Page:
Although chemotherapy helps fight cancer, it sometimes has harmful effects on other cells. Effects that can also contribute to the spread of cancer.
Chemotherapy is a widely used cancer treatment, either before or after surgery or as an adjunct to radiotherapy. Chemotherapy drugs act systemically on both cancer cells and healthy cells, which can have serious consequences. The side effects of the treatment depend on the dose, the molecule administered, and the patient’s state of health, but also on changes at the cellular level which, paradoxically, can promote the spread of cancer.
This is the conclusion of a study recently published in the International Journal of Molecular Sciences by Ohio State University. Researchers monitored the effects of the breast cancer drug cyclophosphamide (CTX) on the lining of blood vessels and the attachment of cancer cells to them.
Weakening of cell cohesion
It all started with observations from an earlier study by the same team: mice treated with CTX four days after intravenous injection of breast cancer cells had more cancer cells in their lungs than mice that had not received CTX. The aim is to identify the mechanism behind this phenomenon.
CTX increases the permeability of the blood vessels in the lungs, which means that the endothelium of the blood vessels, the layer of cells in direct contact with the blood, is no longer as cohesive. The basement membrane, the base on which the endothelium is anchored becomes accessible. The basement membrane as a result provides attachment sites for the cancer cells circulating in the blood. CTX increases serum levels of metalloproteinase 2, a proteolytic enzyme capable of remodeling the basement membrane and increasing its adhesiveness. The cancer cell still needs to be able to anchor to the basement membrane. To do this, it has ‘hooks’ on its surface. These are proteins belonging to the integrin family. Without them, cancer cells cannot benefit from CTX-induced destabilization of the vascular endothelium.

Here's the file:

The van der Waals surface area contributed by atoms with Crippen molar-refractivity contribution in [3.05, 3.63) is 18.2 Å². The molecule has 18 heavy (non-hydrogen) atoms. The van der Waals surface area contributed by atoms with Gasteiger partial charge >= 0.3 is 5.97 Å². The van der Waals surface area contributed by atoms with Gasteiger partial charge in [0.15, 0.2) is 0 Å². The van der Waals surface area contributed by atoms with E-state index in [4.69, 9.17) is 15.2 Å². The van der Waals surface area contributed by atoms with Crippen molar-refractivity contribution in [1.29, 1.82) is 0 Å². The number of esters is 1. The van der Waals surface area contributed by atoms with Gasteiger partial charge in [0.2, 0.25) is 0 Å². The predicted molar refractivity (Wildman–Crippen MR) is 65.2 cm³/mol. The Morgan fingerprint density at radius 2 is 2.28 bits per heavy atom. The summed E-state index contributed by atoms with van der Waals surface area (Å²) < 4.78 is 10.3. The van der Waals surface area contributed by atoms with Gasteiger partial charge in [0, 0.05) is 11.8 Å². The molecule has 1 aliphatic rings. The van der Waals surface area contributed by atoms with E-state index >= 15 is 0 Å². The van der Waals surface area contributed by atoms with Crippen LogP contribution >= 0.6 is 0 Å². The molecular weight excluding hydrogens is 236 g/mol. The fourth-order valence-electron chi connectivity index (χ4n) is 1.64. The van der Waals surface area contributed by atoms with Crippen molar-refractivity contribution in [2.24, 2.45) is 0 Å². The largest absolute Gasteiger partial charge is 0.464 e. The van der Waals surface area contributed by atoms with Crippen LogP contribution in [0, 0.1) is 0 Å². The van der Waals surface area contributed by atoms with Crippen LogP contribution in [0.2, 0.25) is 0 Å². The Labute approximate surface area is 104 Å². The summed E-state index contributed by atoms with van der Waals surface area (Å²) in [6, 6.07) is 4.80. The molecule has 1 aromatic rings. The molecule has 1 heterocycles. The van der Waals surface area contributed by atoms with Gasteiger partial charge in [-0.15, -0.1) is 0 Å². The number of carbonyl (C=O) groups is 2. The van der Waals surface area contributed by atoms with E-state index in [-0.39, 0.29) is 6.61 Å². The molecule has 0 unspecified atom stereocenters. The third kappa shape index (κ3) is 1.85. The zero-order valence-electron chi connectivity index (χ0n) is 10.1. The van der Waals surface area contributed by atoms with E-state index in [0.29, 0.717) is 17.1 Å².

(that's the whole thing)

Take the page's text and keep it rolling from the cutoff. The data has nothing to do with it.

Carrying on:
Understanding this mechanism will give researchers more options for limiting the potential adverse effects of cyclophosphamide therapy. By affecting metalloproteinase 2, integrins, and laminins in the basement membrane, the researchers observed that cancer cells no longer attached as readily to the vascular endothelium. Attachment to blood vessels is one of the key steps that allow cancers to spread and colonize new organs.
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